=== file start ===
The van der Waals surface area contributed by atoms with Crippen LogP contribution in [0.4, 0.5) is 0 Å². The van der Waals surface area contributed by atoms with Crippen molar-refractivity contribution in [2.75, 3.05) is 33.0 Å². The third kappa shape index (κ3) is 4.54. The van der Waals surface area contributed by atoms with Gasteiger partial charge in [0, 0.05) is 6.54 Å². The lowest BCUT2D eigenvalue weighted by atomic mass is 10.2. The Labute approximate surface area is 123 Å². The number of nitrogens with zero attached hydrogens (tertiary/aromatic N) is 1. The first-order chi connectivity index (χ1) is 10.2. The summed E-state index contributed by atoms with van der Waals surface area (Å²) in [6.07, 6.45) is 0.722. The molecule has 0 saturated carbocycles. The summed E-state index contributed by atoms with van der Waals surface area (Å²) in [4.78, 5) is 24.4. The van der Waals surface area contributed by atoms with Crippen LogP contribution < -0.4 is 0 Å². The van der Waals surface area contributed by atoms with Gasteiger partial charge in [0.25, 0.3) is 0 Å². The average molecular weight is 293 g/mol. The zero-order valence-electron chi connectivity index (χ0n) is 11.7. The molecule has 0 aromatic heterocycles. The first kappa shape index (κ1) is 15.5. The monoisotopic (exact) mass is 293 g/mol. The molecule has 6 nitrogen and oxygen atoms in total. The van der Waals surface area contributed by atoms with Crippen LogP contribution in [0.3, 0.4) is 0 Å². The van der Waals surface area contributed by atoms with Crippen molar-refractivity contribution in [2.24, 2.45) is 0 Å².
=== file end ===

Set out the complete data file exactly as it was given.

The van der Waals surface area contributed by atoms with Crippen LogP contribution in [0.4, 0.5) is 0 Å². The van der Waals surface area contributed by atoms with Crippen molar-refractivity contribution in [2.75, 3.05) is 33.0 Å². The third kappa shape index (κ3) is 4.54. The van der Waals surface area contributed by atoms with Gasteiger partial charge in [0, 0.05) is 6.54 Å². The lowest BCUT2D eigenvalue weighted by atomic mass is 10.2. The Labute approximate surface area is 123 Å². The number of nitrogens with zero attached hydrogens (tertiary/aromatic N) is 1. The first-order chi connectivity index (χ1) is 10.2. The summed E-state index contributed by atoms with van der Waals surface area (Å²) in [6.07, 6.45) is 0.722. The molecule has 0 saturated carbocycles. The summed E-state index contributed by atoms with van der Waals surface area (Å²) in [4.78, 5) is 24.4. The van der Waals surface area contributed by atoms with Crippen LogP contribution < -0.4 is 0 Å². The van der Waals surface area contributed by atoms with Gasteiger partial charge in [0.25, 0.3) is 0 Å². The average molecular weight is 293 g/mol. The zero-order valence-electron chi connectivity index (χ0n) is 11.7. The molecule has 0 aromatic heterocycles. The first kappa shape index (κ1) is 15.5. The monoisotopic (exact) mass is 293 g/mol. The molecule has 6 nitrogen and oxygen atoms in total. The van der Waals surface area contributed by atoms with Crippen LogP contribution in [0.3, 0.4) is 0 Å². The van der Waals surface area contributed by atoms with Crippen molar-refractivity contribution in [2.24, 2.45) is 0 Å².